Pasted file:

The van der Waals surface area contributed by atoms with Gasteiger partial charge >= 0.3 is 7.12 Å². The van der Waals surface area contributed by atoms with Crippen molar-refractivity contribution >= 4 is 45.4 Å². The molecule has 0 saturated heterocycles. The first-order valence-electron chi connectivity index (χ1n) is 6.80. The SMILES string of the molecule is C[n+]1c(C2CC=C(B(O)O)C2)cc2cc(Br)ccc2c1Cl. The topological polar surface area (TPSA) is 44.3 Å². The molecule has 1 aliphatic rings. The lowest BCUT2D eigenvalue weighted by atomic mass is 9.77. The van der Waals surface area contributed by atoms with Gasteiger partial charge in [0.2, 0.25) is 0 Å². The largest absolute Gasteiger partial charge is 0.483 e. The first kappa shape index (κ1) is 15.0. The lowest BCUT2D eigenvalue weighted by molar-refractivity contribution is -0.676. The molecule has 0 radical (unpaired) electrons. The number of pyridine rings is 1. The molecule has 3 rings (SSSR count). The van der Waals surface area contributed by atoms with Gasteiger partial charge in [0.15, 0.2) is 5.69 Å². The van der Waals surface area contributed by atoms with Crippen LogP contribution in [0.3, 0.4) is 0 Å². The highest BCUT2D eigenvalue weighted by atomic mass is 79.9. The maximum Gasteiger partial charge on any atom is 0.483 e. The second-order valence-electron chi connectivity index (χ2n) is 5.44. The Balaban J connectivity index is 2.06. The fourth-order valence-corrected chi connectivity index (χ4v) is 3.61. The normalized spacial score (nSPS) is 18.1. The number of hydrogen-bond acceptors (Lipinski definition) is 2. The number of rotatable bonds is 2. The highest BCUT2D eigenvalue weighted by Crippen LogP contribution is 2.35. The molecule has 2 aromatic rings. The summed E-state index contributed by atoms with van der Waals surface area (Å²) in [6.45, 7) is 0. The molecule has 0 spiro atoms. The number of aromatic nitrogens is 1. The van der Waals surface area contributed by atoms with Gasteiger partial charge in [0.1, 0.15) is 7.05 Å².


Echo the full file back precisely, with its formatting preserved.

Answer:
The van der Waals surface area contributed by atoms with Gasteiger partial charge >= 0.3 is 7.12 Å². The van der Waals surface area contributed by atoms with Crippen molar-refractivity contribution >= 4 is 45.4 Å². The molecule has 0 saturated heterocycles. The first-order valence-electron chi connectivity index (χ1n) is 6.80. The SMILES string of the molecule is C[n+]1c(C2CC=C(B(O)O)C2)cc2cc(Br)ccc2c1Cl. The topological polar surface area (TPSA) is 44.3 Å². The molecule has 1 aliphatic rings. The lowest BCUT2D eigenvalue weighted by atomic mass is 9.77. The van der Waals surface area contributed by atoms with Gasteiger partial charge in [0.2, 0.25) is 0 Å². The largest absolute Gasteiger partial charge is 0.483 e. The first kappa shape index (κ1) is 15.0. The lowest BCUT2D eigenvalue weighted by molar-refractivity contribution is -0.676. The molecule has 0 radical (unpaired) electrons. The number of pyridine rings is 1. The molecule has 3 rings (SSSR count). The van der Waals surface area contributed by atoms with Gasteiger partial charge in [0.15, 0.2) is 5.69 Å². The van der Waals surface area contributed by atoms with Crippen LogP contribution in [0.3, 0.4) is 0 Å². The highest BCUT2D eigenvalue weighted by atomic mass is 79.9. The maximum Gasteiger partial charge on any atom is 0.483 e. The second-order valence-electron chi connectivity index (χ2n) is 5.44. The Balaban J connectivity index is 2.06. The fourth-order valence-corrected chi connectivity index (χ4v) is 3.61. The normalized spacial score (nSPS) is 18.1. The number of hydrogen-bond acceptors (Lipinski definition) is 2. The number of rotatable bonds is 2. The highest BCUT2D eigenvalue weighted by Crippen LogP contribution is 2.35. The molecule has 2 aromatic rings. The summed E-state index contributed by atoms with van der Waals surface area (Å²) in [6.45, 7) is 0. The molecule has 0 spiro atoms. The number of aromatic nitrogens is 1. The van der Waals surface area contributed by atoms with Gasteiger partial charge in [0.1, 0.15) is 7.05 Å².